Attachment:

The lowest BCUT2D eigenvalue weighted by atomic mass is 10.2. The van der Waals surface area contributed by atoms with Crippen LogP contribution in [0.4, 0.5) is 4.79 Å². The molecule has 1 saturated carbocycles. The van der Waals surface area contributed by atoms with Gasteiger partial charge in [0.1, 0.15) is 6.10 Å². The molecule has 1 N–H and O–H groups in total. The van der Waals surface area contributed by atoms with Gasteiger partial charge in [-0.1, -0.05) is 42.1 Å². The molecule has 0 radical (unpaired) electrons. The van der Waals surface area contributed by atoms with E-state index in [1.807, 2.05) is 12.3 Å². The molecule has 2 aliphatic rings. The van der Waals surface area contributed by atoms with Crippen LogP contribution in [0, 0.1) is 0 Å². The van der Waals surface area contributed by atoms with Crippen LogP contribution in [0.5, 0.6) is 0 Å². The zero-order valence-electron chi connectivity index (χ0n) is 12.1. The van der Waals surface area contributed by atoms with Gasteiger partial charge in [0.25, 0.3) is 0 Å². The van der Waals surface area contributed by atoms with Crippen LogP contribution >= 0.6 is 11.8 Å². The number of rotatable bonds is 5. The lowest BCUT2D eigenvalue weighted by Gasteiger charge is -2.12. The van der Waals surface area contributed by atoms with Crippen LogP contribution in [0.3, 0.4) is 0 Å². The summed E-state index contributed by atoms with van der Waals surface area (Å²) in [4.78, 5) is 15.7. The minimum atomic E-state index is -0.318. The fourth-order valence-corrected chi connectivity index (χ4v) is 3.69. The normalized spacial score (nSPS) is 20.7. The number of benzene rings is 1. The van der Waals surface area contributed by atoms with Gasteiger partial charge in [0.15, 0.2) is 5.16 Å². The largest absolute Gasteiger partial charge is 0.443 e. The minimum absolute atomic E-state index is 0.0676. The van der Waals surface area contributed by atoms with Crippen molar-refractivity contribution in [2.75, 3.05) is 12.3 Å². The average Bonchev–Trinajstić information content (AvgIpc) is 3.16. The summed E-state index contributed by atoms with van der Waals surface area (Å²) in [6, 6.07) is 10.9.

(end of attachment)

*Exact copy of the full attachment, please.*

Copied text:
The lowest BCUT2D eigenvalue weighted by atomic mass is 10.2. The van der Waals surface area contributed by atoms with Crippen LogP contribution in [0.4, 0.5) is 4.79 Å². The molecule has 1 saturated carbocycles. The van der Waals surface area contributed by atoms with Gasteiger partial charge in [0.1, 0.15) is 6.10 Å². The molecule has 1 N–H and O–H groups in total. The van der Waals surface area contributed by atoms with Gasteiger partial charge in [-0.1, -0.05) is 42.1 Å². The molecule has 0 radical (unpaired) electrons. The van der Waals surface area contributed by atoms with E-state index in [1.807, 2.05) is 12.3 Å². The molecule has 2 aliphatic rings. The van der Waals surface area contributed by atoms with Crippen LogP contribution in [0, 0.1) is 0 Å². The van der Waals surface area contributed by atoms with Crippen LogP contribution in [0.5, 0.6) is 0 Å². The zero-order valence-electron chi connectivity index (χ0n) is 12.1. The van der Waals surface area contributed by atoms with Gasteiger partial charge in [0.25, 0.3) is 0 Å². The van der Waals surface area contributed by atoms with Crippen LogP contribution >= 0.6 is 11.8 Å². The number of rotatable bonds is 5. The lowest BCUT2D eigenvalue weighted by Gasteiger charge is -2.12. The van der Waals surface area contributed by atoms with Crippen LogP contribution in [0.3, 0.4) is 0 Å². The summed E-state index contributed by atoms with van der Waals surface area (Å²) in [4.78, 5) is 15.7. The minimum atomic E-state index is -0.318. The fourth-order valence-corrected chi connectivity index (χ4v) is 3.69. The normalized spacial score (nSPS) is 20.7. The number of benzene rings is 1. The van der Waals surface area contributed by atoms with Gasteiger partial charge in [0.15, 0.2) is 5.16 Å². The largest absolute Gasteiger partial charge is 0.443 e. The minimum absolute atomic E-state index is 0.0676. The van der Waals surface area contributed by atoms with Crippen molar-refractivity contribution in [2.75, 3.05) is 12.3 Å². The average Bonchev–Trinajstić information content (AvgIpc) is 3.16. The summed E-state index contributed by atoms with van der Waals surface area (Å²) in [6, 6.07) is 10.9.